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In the late oughts, filmmaker Peter Jackson before he became ‘Sir’, and Australian film academic David Court, were asked to do a review of the New Zealand Film Commission. They delivered their report to then Minister or Arts, Culture and Heritage, Chris Finlayson. It’s 87 pages long and makes good reading. You’ll find it here.

With the arrival of the new NZFC CEO David Strong on 12 July, it’s a good time for us all to look back before he sets the direction to take the organisation forward, so I decided to pull the report out and go over it again.

The Jackson-Court Report was commissioned at a time when there was a lot of criticism about the way that the NZFC operated; very similar to the environment the organisation finds itself in today. In the opening pages of the report, the two highlight a few key areas of concern about the NZFC, with accompanying commentary. Some would say not a lot has changed:

People described an organisation out of sync with the industry it serves.
‘There’s almost an us and them attitude. It’s death to creativity.’

There is a feeling that increased creative interference results in less successful films.
‘Creative interference has expanded until now it resembles micro-management.’

A number of people described the Commission as operating like a Hollywood studio but without the accountability of a studio – ‘without anyone having their job on the line’, as one producer put it.
The staff should be empowered and accountable.

Many people felt the Commission was trying to do too much.
There was a sense that too many resources were being diverted away from the core functions and from the films that most merited the Commission’s support.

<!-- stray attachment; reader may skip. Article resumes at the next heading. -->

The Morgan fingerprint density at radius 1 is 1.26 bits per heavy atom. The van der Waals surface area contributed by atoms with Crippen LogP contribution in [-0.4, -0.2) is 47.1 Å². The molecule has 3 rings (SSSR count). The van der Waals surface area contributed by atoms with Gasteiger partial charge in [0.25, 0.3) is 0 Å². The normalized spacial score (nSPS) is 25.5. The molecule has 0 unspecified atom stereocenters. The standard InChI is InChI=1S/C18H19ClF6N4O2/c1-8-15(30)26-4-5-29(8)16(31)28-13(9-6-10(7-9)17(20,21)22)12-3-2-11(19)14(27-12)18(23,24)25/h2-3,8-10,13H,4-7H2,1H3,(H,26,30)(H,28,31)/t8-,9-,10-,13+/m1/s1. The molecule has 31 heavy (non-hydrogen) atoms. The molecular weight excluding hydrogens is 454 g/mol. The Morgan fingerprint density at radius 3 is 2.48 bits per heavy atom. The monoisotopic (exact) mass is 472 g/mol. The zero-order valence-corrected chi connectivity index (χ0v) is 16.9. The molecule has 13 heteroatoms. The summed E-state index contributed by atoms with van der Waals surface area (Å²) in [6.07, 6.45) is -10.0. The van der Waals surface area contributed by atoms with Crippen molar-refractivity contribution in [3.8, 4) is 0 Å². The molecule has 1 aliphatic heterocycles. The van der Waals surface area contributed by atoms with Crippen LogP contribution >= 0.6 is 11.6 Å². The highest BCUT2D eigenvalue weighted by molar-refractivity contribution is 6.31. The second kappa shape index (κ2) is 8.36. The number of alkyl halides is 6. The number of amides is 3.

‘It would be great if people felt they could approach the Film Commission and say, ‘I’m not fitting into a box’, without there being all these schemes. I don’t want to be in a box.’
‘We need a model at the Commission that’s very open, very flexible, rather than narrow and controlling.’

‘They’re so used to being badgered, that there’s a culture of not believing, of skepticism.’

And badgered the Film Commission is; by almost everyone who gets a ‘No’, and those who think they know better.

It’s easy to bag the Film Commish and we all do it, because they commission and editorialise as well as fund, unlike NZ On Air who has the broadcaster doing a good chunk of the dirty work for them.

Writing on the impending review at the time, journalist Gordon Campbell called out industry critics in a post on his Werewolf blog:

Sure, by all means, the NZFC should listen to the existing players in the industry. But let’s hope that the review will treat some of the existing film-makers as being part of the problem, as well as being part of the solution. Because it is not only the bureaucrats who need shaking up.

How much has changed and how much has remained the same since Jackson and Court reviewed the NZFC would be a good place for David Strong to start when he takes up the job. The Report had a lot of sound advice and proposed a paradigm change that put filmmaking talent front and centre—and by this I mean writers – directors—describing an approach that was nurturing, not hindering—Exactly the role NZFC should play as we navigate an uncertain future for New Zealand film in the global market of today.

Tui Ruwhiu
Executive Director